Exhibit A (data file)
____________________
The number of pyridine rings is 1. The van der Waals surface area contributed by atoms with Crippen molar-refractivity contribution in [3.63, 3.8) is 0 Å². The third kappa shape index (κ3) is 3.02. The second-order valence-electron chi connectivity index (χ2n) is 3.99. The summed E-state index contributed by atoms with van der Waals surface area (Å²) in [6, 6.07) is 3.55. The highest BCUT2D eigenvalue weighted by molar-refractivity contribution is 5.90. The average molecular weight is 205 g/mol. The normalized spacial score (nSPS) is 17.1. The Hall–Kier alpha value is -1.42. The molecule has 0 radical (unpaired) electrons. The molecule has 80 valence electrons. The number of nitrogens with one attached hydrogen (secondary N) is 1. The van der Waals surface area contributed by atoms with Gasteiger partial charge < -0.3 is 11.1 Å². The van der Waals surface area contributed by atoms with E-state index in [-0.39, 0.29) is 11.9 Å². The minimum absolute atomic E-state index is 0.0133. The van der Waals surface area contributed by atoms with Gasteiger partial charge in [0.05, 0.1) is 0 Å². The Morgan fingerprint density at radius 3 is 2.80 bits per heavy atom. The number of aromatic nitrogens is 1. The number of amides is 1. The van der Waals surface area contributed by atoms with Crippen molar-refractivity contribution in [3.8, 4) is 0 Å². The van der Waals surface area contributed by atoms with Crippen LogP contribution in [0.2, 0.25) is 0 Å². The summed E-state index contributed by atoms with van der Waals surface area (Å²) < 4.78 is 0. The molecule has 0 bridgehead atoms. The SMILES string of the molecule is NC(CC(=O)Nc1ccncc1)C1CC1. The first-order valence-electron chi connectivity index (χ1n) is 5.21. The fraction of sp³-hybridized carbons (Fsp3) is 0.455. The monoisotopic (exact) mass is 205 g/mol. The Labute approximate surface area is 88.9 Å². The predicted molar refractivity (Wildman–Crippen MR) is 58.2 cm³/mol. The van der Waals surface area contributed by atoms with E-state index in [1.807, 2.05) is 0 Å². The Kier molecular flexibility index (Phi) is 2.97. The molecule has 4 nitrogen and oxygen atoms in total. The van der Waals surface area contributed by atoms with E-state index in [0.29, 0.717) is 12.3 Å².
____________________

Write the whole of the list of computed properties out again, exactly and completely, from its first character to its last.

The number of pyridine rings is 1. The van der Waals surface area contributed by atoms with Crippen molar-refractivity contribution in [3.63, 3.8) is 0 Å². The third kappa shape index (κ3) is 3.02. The second-order valence-electron chi connectivity index (χ2n) is 3.99. The summed E-state index contributed by atoms with van der Waals surface area (Å²) in [6, 6.07) is 3.55. The highest BCUT2D eigenvalue weighted by molar-refractivity contribution is 5.90. The average molecular weight is 205 g/mol. The normalized spacial score (nSPS) is 17.1. The Hall–Kier alpha value is -1.42. The molecule has 0 radical (unpaired) electrons. The molecule has 80 valence electrons. The number of nitrogens with one attached hydrogen (secondary N) is 1. The van der Waals surface area contributed by atoms with Gasteiger partial charge < -0.3 is 11.1 Å². The van der Waals surface area contributed by atoms with E-state index in [-0.39, 0.29) is 11.9 Å². The minimum absolute atomic E-state index is 0.0133. The van der Waals surface area contributed by atoms with Gasteiger partial charge in [0.05, 0.1) is 0 Å². The Morgan fingerprint density at radius 3 is 2.80 bits per heavy atom. The number of aromatic nitrogens is 1. The number of amides is 1. The van der Waals surface area contributed by atoms with Crippen molar-refractivity contribution in [3.8, 4) is 0 Å². The van der Waals surface area contributed by atoms with Crippen LogP contribution in [0.2, 0.25) is 0 Å². The summed E-state index contributed by atoms with van der Waals surface area (Å²) < 4.78 is 0. The molecule has 0 bridgehead atoms. The SMILES string of the molecule is NC(CC(=O)Nc1ccncc1)C1CC1. The first-order valence-electron chi connectivity index (χ1n) is 5.21. The fraction of sp³-hybridized carbons (Fsp3) is 0.455. The monoisotopic (exact) mass is 205 g/mol. The Labute approximate surface area is 88.9 Å². The predicted molar refractivity (Wildman–Crippen MR) is 58.2 cm³/mol. The van der Waals surface area contributed by atoms with E-state index in [1.807, 2.05) is 0 Å². The Kier molecular flexibility index (Phi) is 2.97. The molecule has 4 nitrogen and oxygen atoms in total. The van der Waals surface area contributed by atoms with E-state index in [0.29, 0.717) is 12.3 Å².